The Consumer of Wellness and Health Therapies in US and European Resorts and Spas

By Jacqueline Clarke Wellness Research Director, Diagonal Reports | October 28, 2008

The spa or health and wellness segment is one of the fastest growth segments in the hotel market in the USA, in many EU countries and elsewhere, that is in Eastern Europe, and in Asia. In Austria revenues in health and wellness tourism are reported to be 30% higher than traditional tourism.

The pace of development suggests that hotel spas are meeting a demand that has not been satisfied in the traditional beauty channel. Indeed hotel spas are growing in countries, among them France, where the traditional beauty market is stagnant.

The hotel spa market is new. In Canada over 75% of spas were less than 10 years old in 2004. In France most hotel spas were established after 2002. In the UK the Spa Business Association (www.spabusinessassociation.co.uk) was only established in 2004.

The newly established hotel spas are proving popular. In France a survey of one hundred 4-star luxury hotels found that 40% of hotel customers used the spas during their 2005 stay, compared to only 10% in 2000. These hotel spas include hotels equipped with massage treatment rooms, saunas and fitness centers - according to a presentation at the Paris trade show "Beyond Beauty."

But the rapid expansion of the health and wellness is creating a problem. The new market now faces what some would describe as an identity crisis. The crisis is that an ever widening range of very different facilities and therapies claim entitlement to be covered under the umbrella of health and wellness.

A selection of facilities covered that satisfies the criteria of making people "look and feel better" could include those offering beauty and pampering (massage) therapies such as spas (day spas). Then there are the health oriented facilities such as fitness clubs, sports clubs and health resorts. The latter can include water spas, mineral spas, mud spas, climatic resorts (fresh air), sea-side and hydrotherapy spas. They have now been joined by those offering nutrition, mainstream and alternative medical procedures that can have a diagnostic, prevention or maintenance element.

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Sales & Marketing: Selling Experiences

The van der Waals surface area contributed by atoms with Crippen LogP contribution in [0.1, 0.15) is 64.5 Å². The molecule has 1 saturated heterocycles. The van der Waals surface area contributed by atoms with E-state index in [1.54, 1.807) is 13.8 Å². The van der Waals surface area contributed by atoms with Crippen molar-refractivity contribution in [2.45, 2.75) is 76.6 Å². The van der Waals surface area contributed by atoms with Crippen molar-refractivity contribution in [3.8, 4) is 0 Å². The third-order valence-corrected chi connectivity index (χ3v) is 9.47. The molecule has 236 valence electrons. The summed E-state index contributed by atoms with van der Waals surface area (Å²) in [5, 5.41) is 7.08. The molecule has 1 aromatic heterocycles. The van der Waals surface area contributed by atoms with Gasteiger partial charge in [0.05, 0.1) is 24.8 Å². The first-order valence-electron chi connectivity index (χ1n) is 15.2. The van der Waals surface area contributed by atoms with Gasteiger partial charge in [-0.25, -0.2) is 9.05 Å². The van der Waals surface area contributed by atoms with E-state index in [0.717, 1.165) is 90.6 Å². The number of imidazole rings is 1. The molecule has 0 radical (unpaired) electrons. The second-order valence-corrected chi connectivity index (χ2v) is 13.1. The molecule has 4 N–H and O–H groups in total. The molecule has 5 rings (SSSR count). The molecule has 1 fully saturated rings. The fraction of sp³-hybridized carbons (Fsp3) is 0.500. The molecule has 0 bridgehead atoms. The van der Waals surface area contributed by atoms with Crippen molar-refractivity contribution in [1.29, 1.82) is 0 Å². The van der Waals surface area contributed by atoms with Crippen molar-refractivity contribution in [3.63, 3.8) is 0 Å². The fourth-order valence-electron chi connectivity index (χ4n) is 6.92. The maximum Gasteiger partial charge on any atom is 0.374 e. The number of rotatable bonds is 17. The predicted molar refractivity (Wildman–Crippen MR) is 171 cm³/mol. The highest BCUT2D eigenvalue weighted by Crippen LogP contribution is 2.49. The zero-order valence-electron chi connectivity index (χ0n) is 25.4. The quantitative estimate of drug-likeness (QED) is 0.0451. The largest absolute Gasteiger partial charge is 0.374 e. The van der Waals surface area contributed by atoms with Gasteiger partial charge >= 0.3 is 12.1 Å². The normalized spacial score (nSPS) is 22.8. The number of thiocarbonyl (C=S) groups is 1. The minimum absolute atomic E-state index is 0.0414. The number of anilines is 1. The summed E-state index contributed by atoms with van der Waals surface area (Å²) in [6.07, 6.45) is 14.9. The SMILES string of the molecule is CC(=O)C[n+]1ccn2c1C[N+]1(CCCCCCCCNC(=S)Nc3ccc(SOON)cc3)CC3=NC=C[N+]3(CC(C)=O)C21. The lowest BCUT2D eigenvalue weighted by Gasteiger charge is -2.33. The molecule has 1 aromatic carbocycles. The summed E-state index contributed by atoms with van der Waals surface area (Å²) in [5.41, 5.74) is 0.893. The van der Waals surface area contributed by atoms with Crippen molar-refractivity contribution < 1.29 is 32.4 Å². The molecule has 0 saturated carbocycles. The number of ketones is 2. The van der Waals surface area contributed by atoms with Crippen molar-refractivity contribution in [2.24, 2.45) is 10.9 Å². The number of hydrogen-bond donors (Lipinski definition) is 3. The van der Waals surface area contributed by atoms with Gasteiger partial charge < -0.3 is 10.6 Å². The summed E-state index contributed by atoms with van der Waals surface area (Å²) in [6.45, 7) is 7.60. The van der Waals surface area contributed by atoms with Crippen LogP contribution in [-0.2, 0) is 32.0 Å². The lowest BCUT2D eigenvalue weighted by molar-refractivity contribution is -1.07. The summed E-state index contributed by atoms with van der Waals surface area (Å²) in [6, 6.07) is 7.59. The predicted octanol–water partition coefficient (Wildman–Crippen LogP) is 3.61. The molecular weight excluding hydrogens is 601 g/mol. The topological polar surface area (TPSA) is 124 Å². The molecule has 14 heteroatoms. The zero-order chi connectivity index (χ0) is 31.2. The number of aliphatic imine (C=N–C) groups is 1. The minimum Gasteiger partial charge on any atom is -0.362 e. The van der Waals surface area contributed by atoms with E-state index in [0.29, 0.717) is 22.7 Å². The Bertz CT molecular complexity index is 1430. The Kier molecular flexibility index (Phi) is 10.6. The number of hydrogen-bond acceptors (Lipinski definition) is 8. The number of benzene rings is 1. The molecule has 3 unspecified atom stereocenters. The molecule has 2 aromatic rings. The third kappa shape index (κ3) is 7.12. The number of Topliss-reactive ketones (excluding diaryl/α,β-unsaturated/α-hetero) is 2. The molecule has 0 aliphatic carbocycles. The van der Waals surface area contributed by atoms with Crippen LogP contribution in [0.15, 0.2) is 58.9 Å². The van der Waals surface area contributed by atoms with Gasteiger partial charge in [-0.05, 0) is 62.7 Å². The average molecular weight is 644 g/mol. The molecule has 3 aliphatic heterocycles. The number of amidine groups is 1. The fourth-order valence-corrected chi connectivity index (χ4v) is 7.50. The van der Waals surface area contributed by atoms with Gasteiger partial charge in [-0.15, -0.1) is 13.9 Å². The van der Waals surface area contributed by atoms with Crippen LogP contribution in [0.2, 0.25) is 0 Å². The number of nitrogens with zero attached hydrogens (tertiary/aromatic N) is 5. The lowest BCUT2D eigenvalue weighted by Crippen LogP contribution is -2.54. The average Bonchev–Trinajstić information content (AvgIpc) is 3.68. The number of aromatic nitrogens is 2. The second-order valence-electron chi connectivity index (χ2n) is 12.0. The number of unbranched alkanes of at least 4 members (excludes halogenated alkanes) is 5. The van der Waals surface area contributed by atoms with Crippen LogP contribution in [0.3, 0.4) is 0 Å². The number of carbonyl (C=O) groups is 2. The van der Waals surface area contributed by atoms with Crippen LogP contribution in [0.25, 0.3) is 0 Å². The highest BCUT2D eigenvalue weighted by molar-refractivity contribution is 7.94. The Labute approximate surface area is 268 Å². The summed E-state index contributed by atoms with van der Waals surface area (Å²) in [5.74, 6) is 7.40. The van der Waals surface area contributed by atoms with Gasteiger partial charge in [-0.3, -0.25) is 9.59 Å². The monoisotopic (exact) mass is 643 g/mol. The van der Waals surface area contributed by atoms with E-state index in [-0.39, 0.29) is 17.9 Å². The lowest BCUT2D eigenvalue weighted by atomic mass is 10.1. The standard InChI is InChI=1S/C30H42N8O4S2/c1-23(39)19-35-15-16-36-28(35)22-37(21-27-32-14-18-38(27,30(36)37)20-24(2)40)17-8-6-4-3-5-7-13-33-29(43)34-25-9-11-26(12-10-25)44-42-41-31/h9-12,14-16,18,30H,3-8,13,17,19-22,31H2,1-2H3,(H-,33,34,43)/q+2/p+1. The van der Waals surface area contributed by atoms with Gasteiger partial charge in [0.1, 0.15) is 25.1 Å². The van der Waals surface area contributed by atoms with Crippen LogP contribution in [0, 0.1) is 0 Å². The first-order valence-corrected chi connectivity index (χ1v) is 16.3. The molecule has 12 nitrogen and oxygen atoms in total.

There are innumerable strategies that Hotel Sales and Marketing Directors employ to find, engage and entice guests to their property, and those strategies are constantly evolving. A breakthrough technology, pioneering platform, or even a simple algorithm update can cause new trends to emerge and upend the best laid plans. Sales and marketing departments must remain agile so they can adapt to the ever changing digital landscape. As an example, the popularity of virtual reality is on the rise, as 360 interactive technologies become more mainstream. Chatbots and artificial intelligence are also poised to become the next big things, as they take guest personalization to a whole new level. But one sales and marketing trend that is currently resulting in major benefits for hotels is experiential marketing - the effort to deliver an experience to potential guests. Mainly this is accomplished through the creative use of video and images, and by utilizing what has become known as User Generated Content. By sharing actual personal content (videos and pictures) from satisfied guests who have experienced the delights of a property, prospective guests can more easily imagine themselves having the same experience. Similarly, Hotel Generated Content is equally important. Hotels are more than beds and effective video presentations can tell a compelling story - a story about what makes the hotel appealing and unique. A video walk-through of rooms is essential, as are video tours in different areas of a hotel. The goal is to highlight what makes the property exceptional, but also to show real people having real fun - an experience that prospective guests can have too. The June Hotel Business Review will report on some of these issues and strategies, and examine how some sales and marketing professionals are integrating them into their operations.